The clouds were pitch black, and a second or two later the rains started. These were no gentle summer rains, but a waterfall of rain that dumped about an inch of water on the ground in roughly 10 minutes. As the rain started, I next heard the siren from the firehouse go off. A quick look out the window showed gale force winds whipping my outdoor toys and patio furniture around like the unfortunate cow in the movie "Twister". Oh shoot! My first time watching my friend's infant son, and we get hit by a tornado!!! Convinced that an actual twister was descending down upon us, I picked us baby Thomas and hightailed it down two flights of steps to join the rest of the children in the basement.

Some important information you need to know at this point is this: I am deathly afraid of thunderstorms. I am terrified of high winds, having had my parent's house hit by a large oak tree while on spring break from college. I am absolutely petrified of lightning. My biggest fear is not that it will kill me, but that it will hit me and NOT kill me. So, my biggest challenge at this point was to take care of the baby, my friend's 4 year old,and my own two children without letting on how much I was freaking out. I put the baby in the pack-n-play in the office, since it was the only room without windows, and sat down on the basement couch to watch Scooby-Doo with the rest of the kids. It was really hard, some of the flashes of lightning were REALLY close, but I think I held it together okay.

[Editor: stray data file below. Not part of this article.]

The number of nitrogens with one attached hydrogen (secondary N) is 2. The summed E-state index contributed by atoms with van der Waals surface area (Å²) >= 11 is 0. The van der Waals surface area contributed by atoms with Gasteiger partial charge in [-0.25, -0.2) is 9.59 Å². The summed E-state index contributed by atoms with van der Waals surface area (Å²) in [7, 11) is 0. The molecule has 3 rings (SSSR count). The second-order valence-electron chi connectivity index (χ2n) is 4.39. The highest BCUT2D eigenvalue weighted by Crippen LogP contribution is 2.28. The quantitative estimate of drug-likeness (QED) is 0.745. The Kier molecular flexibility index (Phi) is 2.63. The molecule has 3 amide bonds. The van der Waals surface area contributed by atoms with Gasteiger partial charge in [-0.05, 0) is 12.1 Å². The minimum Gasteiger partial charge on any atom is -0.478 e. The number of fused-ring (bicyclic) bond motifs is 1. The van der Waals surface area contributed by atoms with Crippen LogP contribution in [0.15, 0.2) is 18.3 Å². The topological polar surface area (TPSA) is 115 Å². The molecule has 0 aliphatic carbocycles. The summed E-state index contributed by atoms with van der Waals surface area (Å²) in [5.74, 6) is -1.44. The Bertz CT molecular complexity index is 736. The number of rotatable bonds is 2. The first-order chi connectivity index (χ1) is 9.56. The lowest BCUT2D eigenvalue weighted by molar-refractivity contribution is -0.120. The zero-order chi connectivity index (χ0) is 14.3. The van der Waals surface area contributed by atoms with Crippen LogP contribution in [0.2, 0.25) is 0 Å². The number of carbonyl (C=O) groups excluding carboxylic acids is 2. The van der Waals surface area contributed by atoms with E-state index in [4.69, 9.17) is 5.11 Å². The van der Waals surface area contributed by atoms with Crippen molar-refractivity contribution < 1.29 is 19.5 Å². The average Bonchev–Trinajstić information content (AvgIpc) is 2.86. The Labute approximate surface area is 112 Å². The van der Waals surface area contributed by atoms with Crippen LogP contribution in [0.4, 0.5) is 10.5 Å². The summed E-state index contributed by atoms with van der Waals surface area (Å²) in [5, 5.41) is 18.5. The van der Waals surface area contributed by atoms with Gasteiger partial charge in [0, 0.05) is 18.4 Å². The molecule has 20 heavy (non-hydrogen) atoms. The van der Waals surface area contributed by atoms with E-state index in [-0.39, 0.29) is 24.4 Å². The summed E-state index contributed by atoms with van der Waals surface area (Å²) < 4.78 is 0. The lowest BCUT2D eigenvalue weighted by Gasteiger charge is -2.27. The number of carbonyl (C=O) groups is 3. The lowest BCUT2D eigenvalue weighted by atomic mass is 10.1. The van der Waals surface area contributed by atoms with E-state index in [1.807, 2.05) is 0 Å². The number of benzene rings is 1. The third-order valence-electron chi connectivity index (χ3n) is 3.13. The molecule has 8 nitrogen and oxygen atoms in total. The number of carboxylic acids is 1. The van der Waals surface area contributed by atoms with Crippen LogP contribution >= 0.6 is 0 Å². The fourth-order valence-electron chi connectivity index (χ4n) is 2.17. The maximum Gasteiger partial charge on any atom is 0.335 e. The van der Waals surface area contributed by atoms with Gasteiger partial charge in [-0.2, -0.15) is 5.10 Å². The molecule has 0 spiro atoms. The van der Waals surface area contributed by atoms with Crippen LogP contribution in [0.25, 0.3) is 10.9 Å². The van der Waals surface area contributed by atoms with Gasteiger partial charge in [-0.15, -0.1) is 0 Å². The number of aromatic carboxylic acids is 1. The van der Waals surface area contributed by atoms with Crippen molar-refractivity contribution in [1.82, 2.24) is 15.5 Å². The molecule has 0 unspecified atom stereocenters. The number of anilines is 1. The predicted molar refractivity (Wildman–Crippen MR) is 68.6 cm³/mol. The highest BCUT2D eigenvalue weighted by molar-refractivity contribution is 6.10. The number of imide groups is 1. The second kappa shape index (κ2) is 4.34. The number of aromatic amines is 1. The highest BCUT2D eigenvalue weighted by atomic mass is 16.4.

Long story short: we were fine. There was no twister, at least not that I can see. The rain stopped about 20 minutes later and eventually the sun came out. The children were fine, and their mother came back to pick them up around dinner time. There was a little flooding in the basement, but I was able to clean it up with a bath towel. I went out back and collected my things that had blown around the yard, enjoying the now cooler temperatures and lower humidity.